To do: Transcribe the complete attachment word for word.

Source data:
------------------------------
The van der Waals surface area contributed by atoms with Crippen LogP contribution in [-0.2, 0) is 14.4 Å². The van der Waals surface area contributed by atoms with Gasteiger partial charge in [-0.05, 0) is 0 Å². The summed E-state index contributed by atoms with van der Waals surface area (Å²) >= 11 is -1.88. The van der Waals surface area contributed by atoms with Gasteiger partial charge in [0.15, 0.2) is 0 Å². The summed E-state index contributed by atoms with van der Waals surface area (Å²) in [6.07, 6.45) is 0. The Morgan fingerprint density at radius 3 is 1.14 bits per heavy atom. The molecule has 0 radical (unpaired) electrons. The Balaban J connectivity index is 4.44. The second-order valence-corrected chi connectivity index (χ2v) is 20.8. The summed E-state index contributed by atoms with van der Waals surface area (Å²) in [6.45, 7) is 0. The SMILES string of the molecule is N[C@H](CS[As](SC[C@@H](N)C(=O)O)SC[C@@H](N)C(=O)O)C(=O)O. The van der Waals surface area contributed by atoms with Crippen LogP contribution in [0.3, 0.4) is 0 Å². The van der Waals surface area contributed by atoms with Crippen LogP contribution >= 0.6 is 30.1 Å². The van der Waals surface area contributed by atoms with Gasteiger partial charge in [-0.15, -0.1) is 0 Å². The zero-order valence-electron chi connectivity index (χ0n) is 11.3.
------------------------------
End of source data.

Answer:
The van der Waals surface area contributed by atoms with Crippen LogP contribution in [-0.2, 0) is 14.4 Å². The van der Waals surface area contributed by atoms with Gasteiger partial charge in [-0.05, 0) is 0 Å². The summed E-state index contributed by atoms with van der Waals surface area (Å²) >= 11 is -1.88. The van der Waals surface area contributed by atoms with Gasteiger partial charge in [0.15, 0.2) is 0 Å². The summed E-state index contributed by atoms with van der Waals surface area (Å²) in [6.07, 6.45) is 0. The Morgan fingerprint density at radius 3 is 1.14 bits per heavy atom. The molecule has 0 radical (unpaired) electrons. The Balaban J connectivity index is 4.44. The second-order valence-corrected chi connectivity index (χ2v) is 20.8. The summed E-state index contributed by atoms with van der Waals surface area (Å²) in [6.45, 7) is 0. The SMILES string of the molecule is N[C@H](CS[As](SC[C@@H](N)C(=O)O)SC[C@@H](N)C(=O)O)C(=O)O. The van der Waals surface area contributed by atoms with Crippen LogP contribution in [0.3, 0.4) is 0 Å². The van der Waals surface area contributed by atoms with Crippen LogP contribution >= 0.6 is 30.1 Å². The van der Waals surface area contributed by atoms with Gasteiger partial charge in [-0.15, -0.1) is 0 Å². The zero-order valence-electron chi connectivity index (χ0n) is 11.3.